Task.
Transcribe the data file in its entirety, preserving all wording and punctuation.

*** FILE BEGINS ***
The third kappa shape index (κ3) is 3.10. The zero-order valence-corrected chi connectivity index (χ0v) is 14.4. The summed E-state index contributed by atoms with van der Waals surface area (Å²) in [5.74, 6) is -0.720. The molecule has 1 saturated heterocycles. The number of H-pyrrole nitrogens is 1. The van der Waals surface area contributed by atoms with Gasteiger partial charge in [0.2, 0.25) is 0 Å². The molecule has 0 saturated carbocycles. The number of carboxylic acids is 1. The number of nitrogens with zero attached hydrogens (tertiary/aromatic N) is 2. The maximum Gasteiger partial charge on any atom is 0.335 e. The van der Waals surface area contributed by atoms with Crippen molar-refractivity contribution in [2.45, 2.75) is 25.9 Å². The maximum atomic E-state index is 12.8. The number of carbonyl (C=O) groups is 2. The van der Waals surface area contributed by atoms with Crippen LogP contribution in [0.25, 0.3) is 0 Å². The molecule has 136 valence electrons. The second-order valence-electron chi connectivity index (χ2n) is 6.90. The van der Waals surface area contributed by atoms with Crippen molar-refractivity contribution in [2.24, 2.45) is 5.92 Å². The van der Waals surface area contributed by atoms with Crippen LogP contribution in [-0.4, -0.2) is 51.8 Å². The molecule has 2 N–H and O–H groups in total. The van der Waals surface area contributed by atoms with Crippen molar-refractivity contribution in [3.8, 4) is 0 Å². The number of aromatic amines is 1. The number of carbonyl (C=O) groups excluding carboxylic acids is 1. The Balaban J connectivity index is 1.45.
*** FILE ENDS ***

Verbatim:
The third kappa shape index (κ3) is 3.10. The zero-order valence-corrected chi connectivity index (χ0v) is 14.4. The summed E-state index contributed by atoms with van der Waals surface area (Å²) in [5.74, 6) is -0.720. The molecule has 1 saturated heterocycles. The number of H-pyrrole nitrogens is 1. The van der Waals surface area contributed by atoms with Gasteiger partial charge in [0.2, 0.25) is 0 Å². The molecule has 0 saturated carbocycles. The number of carboxylic acids is 1. The number of nitrogens with zero attached hydrogens (tertiary/aromatic N) is 2. The maximum Gasteiger partial charge on any atom is 0.335 e. The van der Waals surface area contributed by atoms with Crippen molar-refractivity contribution in [2.45, 2.75) is 25.9 Å². The maximum atomic E-state index is 12.8. The number of carbonyl (C=O) groups is 2. The van der Waals surface area contributed by atoms with Crippen LogP contribution in [0.25, 0.3) is 0 Å². The molecule has 136 valence electrons. The second-order valence-electron chi connectivity index (χ2n) is 6.90. The van der Waals surface area contributed by atoms with Crippen molar-refractivity contribution in [2.24, 2.45) is 5.92 Å². The van der Waals surface area contributed by atoms with Crippen LogP contribution in [-0.4, -0.2) is 51.8 Å². The molecule has 2 N–H and O–H groups in total. The van der Waals surface area contributed by atoms with Crippen molar-refractivity contribution in [3.8, 4) is 0 Å². The number of aromatic amines is 1. The number of carbonyl (C=O) groups excluding carboxylic acids is 1. The Balaban J connectivity index is 1.45.